38 percent

In this estimate, we apply the same mix of methods that people currently use to attempt suicide – excluding firearms. This distribution – 51 percent poisoning, 24 percent cutting, four percent suffocation, one percent jumping and 20 percent other methods — has an overall fatality rate of 6 percent. In other words, 94 percent of the people who would otherwise have killed themselves with guns now would live.

Obviously, in this scenario, almost all the people who would have died with guns live. So, under this scenario, the total deaths from suicides would be 38 percent lower. Here’s how the math looks on that:

Now:

21,439 original non-gun suicides
21,334 firearm suicides
42,773 total suicides

This scenario:

21,439 original non-gun suicides
3,882 adjusted firearm suicides
1,108 alternative non-gun suicides
26,429 total suicides

But this impact may be too high. Gun users could be more serious about dying than some people who cut themselves or take minor overdoses. That means, they may go to more extreme measures to make sure their suicide is successful. Some academic research finds that method choice is unrelated to the intensity of someone’s intent to die. That is, gun users are no more intent on dying than poison users, so there’s no reason to think they would attempt poisoning differently and die at a higher rate. However, some studies draw the opposite conclusion.

20 percent

To consider a more conservative option, we apply the same mix of methods that people currently use who succeed at suicide – again, excluding firearms. Since this is replicating the mix of methods used by people who have a higher intent on killing themselves, it might reflect the gun suicide population better.

This distribution – 53 percent suffocation, 32 percent poisoning, five percent jumping, three percent cutting and seven percent other methods – has an overall fatality rate of 46 percent. In other words, just 54 percent of the people who would otherwise have killed themselves with guns now would live.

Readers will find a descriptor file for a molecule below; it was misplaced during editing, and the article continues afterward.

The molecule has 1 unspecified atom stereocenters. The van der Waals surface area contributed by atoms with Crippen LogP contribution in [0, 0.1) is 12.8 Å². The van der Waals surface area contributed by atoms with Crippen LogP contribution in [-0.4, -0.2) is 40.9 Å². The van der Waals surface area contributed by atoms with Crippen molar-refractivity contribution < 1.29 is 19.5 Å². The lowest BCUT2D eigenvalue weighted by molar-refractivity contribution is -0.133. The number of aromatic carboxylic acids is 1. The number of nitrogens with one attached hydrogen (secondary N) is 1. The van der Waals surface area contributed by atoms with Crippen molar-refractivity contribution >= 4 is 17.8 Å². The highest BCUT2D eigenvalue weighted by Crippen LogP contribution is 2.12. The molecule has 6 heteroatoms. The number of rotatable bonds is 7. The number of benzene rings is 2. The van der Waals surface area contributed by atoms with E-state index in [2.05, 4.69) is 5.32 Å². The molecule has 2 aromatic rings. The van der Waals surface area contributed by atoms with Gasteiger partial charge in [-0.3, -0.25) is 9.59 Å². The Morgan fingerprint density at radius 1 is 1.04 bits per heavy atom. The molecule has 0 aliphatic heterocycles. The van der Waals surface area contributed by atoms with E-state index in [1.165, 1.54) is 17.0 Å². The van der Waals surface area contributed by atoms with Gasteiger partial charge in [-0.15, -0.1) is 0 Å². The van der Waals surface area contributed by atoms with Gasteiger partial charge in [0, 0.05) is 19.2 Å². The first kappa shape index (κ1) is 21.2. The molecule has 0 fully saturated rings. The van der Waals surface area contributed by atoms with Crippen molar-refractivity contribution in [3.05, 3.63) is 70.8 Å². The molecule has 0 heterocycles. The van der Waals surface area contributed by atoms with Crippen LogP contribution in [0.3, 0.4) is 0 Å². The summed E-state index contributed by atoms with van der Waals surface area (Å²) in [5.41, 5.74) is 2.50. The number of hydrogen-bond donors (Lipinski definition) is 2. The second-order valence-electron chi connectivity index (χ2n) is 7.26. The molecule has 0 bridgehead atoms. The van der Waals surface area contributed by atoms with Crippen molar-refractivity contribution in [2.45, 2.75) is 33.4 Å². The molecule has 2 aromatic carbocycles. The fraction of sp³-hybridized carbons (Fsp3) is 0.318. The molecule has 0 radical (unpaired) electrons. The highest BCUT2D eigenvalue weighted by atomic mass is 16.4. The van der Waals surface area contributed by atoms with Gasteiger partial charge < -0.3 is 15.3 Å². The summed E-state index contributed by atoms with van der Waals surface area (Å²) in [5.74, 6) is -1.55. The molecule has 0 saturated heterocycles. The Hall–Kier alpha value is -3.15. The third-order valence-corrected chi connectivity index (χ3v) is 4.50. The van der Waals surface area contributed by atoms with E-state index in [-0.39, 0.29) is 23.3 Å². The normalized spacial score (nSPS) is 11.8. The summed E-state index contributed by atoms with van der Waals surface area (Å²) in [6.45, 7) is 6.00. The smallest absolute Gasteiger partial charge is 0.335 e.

Under this scenario, the total deaths from suicides would be more modest 20 percent lower. Here’s how the math looks on that:

Now:

21,439 original non-gun suicides
21,334 firearm suicides
42,773 total suicides

This scenario:

21,439 original non-gun suicides
3,882 adjusted firearm suicides
8,918 alternative non-gun suicides
34,239 total suicides

This latter estimate of the decline may be too low because it excludes people who are serious suicide attempters, but don’t die, skewing our distribution toward deadlier methods.

Reality may be somewhere in between these assumptions — in between those 20 and 38 percent figures.

And this range could be subject to other, unpredictable factors. There are, after all, many factors that go in to suicide rates that may change alongside a change in gun access. For instance, when less access to guns leads fewer people to die from suicide, rates may decline even further because of the copycat effect — that is, because fewer people are dying from suicide, fewer depressed people will be tempted to follow suit, so there will be fewer suicide attempters. On the other hand, it’s possible another highly lethal suicide method would emerge, like the use of pesticides in Southeast Asia.

But while the precise numbers may be hypotheticals, it seems clear that gun access has a clear link to suicide rates.